Tajik National Cuisine
Tajik national cuisine includes many centuries-old dishes which remain popular in Tajikistan even today. Yet it is also a symbiosis of foods from the wider region. Tajikistan borders Uzbekistan, China and Afghanistan and foods from all three countries have been adopted into the local diet. Although the country also shares a border with Kyrgyzstan there are no Kyrgyz restaurants in Tajikistan.
Today in Tajikistan and particularly in the capital, international fare including Italian, French, Turkish, American, Chinese, Japanese, Russian, Ukrainian, Caucasian and Indian cuisine can all be found.
Traditional Tajik Cuisine
The most famous dish in Tajik national cuisine is kurutob, a recipe made with fresh flatbread, onions, tomatoes, cucumbers, sour milk and butter. Kurutob is eaten in nearly every home and local restaurant; in Tajikistan there is even a specific type of café, called kurutobkhona, which specializes in this dish.
Besides kurutob, popular Tajik recipes include rice pilaf, sambusas (savory pastries cooked in a tandoor oven), various kebabs, jazz (fried lamb), chakka (a fermented milk product), naryn (finely chopped meat and dough), laghman (noodles with meat and vegetables) and lubieva (bean soup).
Tajik cuisine also surprises with some truly exotic dishes such as kalapocha (soup with cow or ram innards) and gandumob (offal soup with chickpeas).
Tajiks eat a lot of seasonal fruits and vegetables which are available in some form almost year-round.
International Cuisine in Tajikistan
Asian cuisine in Tajikistan encompasses East Asian, Central Asian, Arabic and Mediterranean dishes from Uzbekistan, Afghanistan, Lebanon, Turkey, China, India and Japan. The most common meals are Uzbek pilaf, Afghan chainaki, Lebanese hummus, Turkish doner, Chinese salads, Indian thalis and Japanese sushi.
Many Uzbek restaurants in Tajikistan are named after cities in Uzbekistan. Tajik and Uzbek cuisine are quite similar, so in Uzbek cafes you can try slight variations of pilaf, samsas, laghman, manty dumplings and kebabs. Some Uzbek restaurants also offer kazan kabob (roast meat and potatoes), kazy (horse meat sausage), mashhurda (rice and mung bean soup) and traditional Uzbek sweets.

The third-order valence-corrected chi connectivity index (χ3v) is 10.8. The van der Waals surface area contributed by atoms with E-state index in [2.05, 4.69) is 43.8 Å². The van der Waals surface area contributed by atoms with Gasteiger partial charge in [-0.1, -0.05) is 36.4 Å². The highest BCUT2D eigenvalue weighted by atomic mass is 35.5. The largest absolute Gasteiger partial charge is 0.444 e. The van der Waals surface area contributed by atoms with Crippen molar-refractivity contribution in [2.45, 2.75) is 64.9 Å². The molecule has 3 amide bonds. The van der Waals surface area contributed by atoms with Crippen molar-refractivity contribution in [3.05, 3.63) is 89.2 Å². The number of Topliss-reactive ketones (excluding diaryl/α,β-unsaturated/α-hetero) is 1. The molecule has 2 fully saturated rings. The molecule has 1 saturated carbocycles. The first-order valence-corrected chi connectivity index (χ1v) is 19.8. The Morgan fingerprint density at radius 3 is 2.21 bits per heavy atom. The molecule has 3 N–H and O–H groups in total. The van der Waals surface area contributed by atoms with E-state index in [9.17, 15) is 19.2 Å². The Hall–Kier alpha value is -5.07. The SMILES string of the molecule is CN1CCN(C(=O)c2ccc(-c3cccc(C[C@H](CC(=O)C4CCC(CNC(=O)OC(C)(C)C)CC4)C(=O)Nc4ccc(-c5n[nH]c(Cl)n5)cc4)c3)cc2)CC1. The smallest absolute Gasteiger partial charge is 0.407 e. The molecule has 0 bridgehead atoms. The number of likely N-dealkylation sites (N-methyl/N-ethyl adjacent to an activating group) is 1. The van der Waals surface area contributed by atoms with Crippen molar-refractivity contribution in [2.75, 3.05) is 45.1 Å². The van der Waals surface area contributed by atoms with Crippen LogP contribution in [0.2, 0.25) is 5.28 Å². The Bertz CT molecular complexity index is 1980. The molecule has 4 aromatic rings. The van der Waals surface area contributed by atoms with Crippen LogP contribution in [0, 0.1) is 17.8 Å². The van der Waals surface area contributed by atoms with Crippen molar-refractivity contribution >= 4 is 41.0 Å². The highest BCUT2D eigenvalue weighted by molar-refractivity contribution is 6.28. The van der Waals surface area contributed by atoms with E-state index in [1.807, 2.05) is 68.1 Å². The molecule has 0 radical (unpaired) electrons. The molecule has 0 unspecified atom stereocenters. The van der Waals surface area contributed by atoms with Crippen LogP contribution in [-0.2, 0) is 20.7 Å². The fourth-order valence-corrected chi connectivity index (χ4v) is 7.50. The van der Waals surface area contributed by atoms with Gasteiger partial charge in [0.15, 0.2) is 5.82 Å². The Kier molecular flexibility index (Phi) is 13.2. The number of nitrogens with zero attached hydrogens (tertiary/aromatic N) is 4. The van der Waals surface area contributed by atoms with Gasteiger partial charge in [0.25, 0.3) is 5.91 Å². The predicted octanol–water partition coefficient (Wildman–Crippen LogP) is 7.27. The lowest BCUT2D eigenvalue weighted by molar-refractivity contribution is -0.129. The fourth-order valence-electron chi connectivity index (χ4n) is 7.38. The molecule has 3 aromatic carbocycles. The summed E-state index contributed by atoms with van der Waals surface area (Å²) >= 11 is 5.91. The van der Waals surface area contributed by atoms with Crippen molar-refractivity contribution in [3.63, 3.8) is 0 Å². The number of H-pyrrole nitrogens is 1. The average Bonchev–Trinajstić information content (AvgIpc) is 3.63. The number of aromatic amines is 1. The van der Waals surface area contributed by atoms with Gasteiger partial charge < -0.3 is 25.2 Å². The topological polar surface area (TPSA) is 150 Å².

There are many Afghan cafes in Tajikistan where you can try Afghan pilaf, bolani (stuffed flatbread with meat or vegetable filling), chainaki (stewed lamb with vegetables), kuruti (similar to kurutob) and shola (rice pudding).
Lebanese cuisine in Tajikistan is only found in a handful of restaurants in capital city Dushanbe, where this Middle Eastern cuisine is quite popular. Order laban (kefir-based soup), fattoush salad, hummus, minced kibbeh, ful medames (stewed beans) and mamul (shortbread cookies).
Turkish cuisine is mostly served as Tajikistan street food, but there are several Turkish restaurants that offer kebabs, pide and various salads and soups.
Tajiks also appreciate Chinese cuisine. At the handful of Chinese cafes you can try Peking duck, fish and meat in sweet and sour sauce, dim sum, hot and sour soup, kung pao chicken, hot pot, tofu and more.
There are several Indian restaurants in Tajikistan that offer traditional dishes such as tandoori chicken, dhal lentils, chapati and puri flatbreads, curry, palak paneer (cheese and spinach dish), biryani rice, thali (rice with side dishes), pakora (meat, cheese and vegetables fried in batter) and more.
Japanese food in Tajikistan is mostly limited to noodles, miso soup and sushi with fish, shrimp, chicken or vegetables.
Tajiks love European cuisine. Although this mostly consists of Italian and American fast food such as pizza, burgers, hot dogs and french fries, a wider variety is available at select restaurants.
Italian restaurants in Tajikistan offer classic Italian breakfasts, various pastas (including gluten-free), bruschetta, pizza, salads, tartar, focaccia, minestrone, brioche and tiramisu.
In American cafes in Tajikistan you can try steaks, barbecue, chicken wings, sandwiches, burgers, pizza, stromboli (pizza roll), bagels and cheesecake.
French cuisine in Tajikistan is found in special bakeries and in restaurants serving onion soup, consommé, quiche, ratatouille, cheeses, eclairs, croissants and meringues.
Many eateries in Tajikistan offer a combination of Italian, American, and French foods which Tajiks like, and select cafes will also include Turkish, Mediterranean and Japanese dishes on their menus.
Russian cuisine in Tajikistan is less popular than it was even 5 years ago, but cafes offering a mix of Russian and Ukrainian foods are still not uncommon. Favorites include borscht (beet root soup), manty and pelmeni (dumplings), okroshka (cold soup), bacon, cutlets, traditional salads, roasts, pies, pickled products, fish, homemade sausages, potato pancakes, banosh (corn and cheese dish) and crepes.
Thanks to the Tajiks’ and Georgians’ mutual love of meat and beans, the Caucasian cuisine of Tajikistan mostly consists of Georgian fare. (Even the word “lobio” means “beans” in both Georgian and Tajik). Apart from lobio bean dishes, at Georgian restaurants you will find khinkali dumplings, khachapuri cheese bread, chashushuli stew, kharcho soup, pkhali salads, satsivi chicken with sauce, ojakhuri meat and potatoes and other famous Georgian dishes. Caucasian kebabs served on large skewers are common in both Georgian and European-style restaurants.
Tajikistan tours are sure to be a culinary adventure as you experience Tajik national cuisine and other regional fare.